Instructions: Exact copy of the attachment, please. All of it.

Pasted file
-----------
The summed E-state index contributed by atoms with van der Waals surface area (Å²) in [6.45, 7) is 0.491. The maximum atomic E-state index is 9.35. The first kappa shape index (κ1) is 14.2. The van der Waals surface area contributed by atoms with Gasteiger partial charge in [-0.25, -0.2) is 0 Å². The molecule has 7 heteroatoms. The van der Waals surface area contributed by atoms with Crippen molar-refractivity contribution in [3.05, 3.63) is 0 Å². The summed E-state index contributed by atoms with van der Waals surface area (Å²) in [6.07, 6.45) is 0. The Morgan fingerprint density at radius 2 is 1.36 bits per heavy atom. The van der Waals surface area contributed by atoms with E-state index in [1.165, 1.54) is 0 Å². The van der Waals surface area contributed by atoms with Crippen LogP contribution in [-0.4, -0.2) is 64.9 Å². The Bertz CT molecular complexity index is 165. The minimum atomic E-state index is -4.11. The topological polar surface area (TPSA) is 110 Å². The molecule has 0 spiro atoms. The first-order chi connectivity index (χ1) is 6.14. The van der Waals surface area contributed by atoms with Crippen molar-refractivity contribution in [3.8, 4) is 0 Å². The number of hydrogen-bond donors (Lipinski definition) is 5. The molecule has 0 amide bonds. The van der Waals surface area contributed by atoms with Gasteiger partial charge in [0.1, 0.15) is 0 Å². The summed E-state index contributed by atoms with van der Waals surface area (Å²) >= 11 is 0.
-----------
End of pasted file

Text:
The summed E-state index contributed by atoms with van der Waals surface area (Å²) in [6.45, 7) is 0.491. The maximum atomic E-state index is 9.35. The first kappa shape index (κ1) is 14.2. The van der Waals surface area contributed by atoms with Gasteiger partial charge in [-0.25, -0.2) is 0 Å². The molecule has 7 heteroatoms. The van der Waals surface area contributed by atoms with Crippen molar-refractivity contribution in [3.05, 3.63) is 0 Å². The summed E-state index contributed by atoms with van der Waals surface area (Å²) in [6.07, 6.45) is 0. The Morgan fingerprint density at radius 2 is 1.36 bits per heavy atom. The van der Waals surface area contributed by atoms with E-state index in [1.165, 1.54) is 0 Å². The van der Waals surface area contributed by atoms with Crippen LogP contribution in [-0.4, -0.2) is 64.9 Å². The Bertz CT molecular complexity index is 165. The minimum atomic E-state index is -4.11. The topological polar surface area (TPSA) is 110 Å². The molecule has 0 spiro atoms. The first-order chi connectivity index (χ1) is 6.14. The van der Waals surface area contributed by atoms with Crippen molar-refractivity contribution in [3.8, 4) is 0 Å². The number of hydrogen-bond donors (Lipinski definition) is 5. The molecule has 0 amide bonds. The van der Waals surface area contributed by atoms with Gasteiger partial charge in [0.1, 0.15) is 0 Å². The summed E-state index contributed by atoms with van der Waals surface area (Å²) >= 11 is 0.